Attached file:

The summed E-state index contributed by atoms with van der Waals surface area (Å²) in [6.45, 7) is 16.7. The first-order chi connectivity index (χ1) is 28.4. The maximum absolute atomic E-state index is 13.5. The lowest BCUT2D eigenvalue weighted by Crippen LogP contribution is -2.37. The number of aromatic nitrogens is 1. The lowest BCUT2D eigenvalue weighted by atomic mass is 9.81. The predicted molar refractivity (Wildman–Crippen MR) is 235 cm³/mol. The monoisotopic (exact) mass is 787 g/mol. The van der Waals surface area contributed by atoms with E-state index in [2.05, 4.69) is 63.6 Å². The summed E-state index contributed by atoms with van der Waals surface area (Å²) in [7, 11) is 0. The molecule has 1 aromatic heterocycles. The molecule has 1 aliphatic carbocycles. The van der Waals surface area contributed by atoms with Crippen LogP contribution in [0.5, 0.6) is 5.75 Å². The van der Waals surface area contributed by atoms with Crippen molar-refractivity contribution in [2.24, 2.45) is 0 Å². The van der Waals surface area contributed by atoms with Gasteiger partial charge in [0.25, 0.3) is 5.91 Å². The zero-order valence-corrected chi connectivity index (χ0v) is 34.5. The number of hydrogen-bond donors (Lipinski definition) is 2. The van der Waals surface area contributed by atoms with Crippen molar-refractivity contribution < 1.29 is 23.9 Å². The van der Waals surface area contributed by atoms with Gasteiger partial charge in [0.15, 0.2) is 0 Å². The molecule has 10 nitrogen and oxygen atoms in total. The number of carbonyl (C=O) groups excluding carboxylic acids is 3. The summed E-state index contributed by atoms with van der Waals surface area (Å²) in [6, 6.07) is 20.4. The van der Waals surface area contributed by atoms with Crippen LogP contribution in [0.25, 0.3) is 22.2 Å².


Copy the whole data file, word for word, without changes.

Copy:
The summed E-state index contributed by atoms with van der Waals surface area (Å²) in [6.45, 7) is 16.7. The first-order chi connectivity index (χ1) is 28.4. The maximum absolute atomic E-state index is 13.5. The lowest BCUT2D eigenvalue weighted by Crippen LogP contribution is -2.37. The number of aromatic nitrogens is 1. The lowest BCUT2D eigenvalue weighted by atomic mass is 9.81. The predicted molar refractivity (Wildman–Crippen MR) is 235 cm³/mol. The monoisotopic (exact) mass is 787 g/mol. The van der Waals surface area contributed by atoms with E-state index in [2.05, 4.69) is 63.6 Å². The summed E-state index contributed by atoms with van der Waals surface area (Å²) in [7, 11) is 0. The molecule has 1 aromatic heterocycles. The molecule has 1 aliphatic carbocycles. The van der Waals surface area contributed by atoms with Crippen LogP contribution in [0.5, 0.6) is 5.75 Å². The van der Waals surface area contributed by atoms with Crippen molar-refractivity contribution in [2.24, 2.45) is 0 Å². The van der Waals surface area contributed by atoms with Gasteiger partial charge in [0.25, 0.3) is 5.91 Å². The zero-order valence-corrected chi connectivity index (χ0v) is 34.5. The number of hydrogen-bond donors (Lipinski definition) is 2. The van der Waals surface area contributed by atoms with Crippen molar-refractivity contribution < 1.29 is 23.9 Å². The van der Waals surface area contributed by atoms with Gasteiger partial charge in [0.15, 0.2) is 0 Å². The molecule has 10 nitrogen and oxygen atoms in total. The number of carbonyl (C=O) groups excluding carboxylic acids is 3. The summed E-state index contributed by atoms with van der Waals surface area (Å²) in [6, 6.07) is 20.4. The van der Waals surface area contributed by atoms with Crippen LogP contribution in [0.25, 0.3) is 22.2 Å².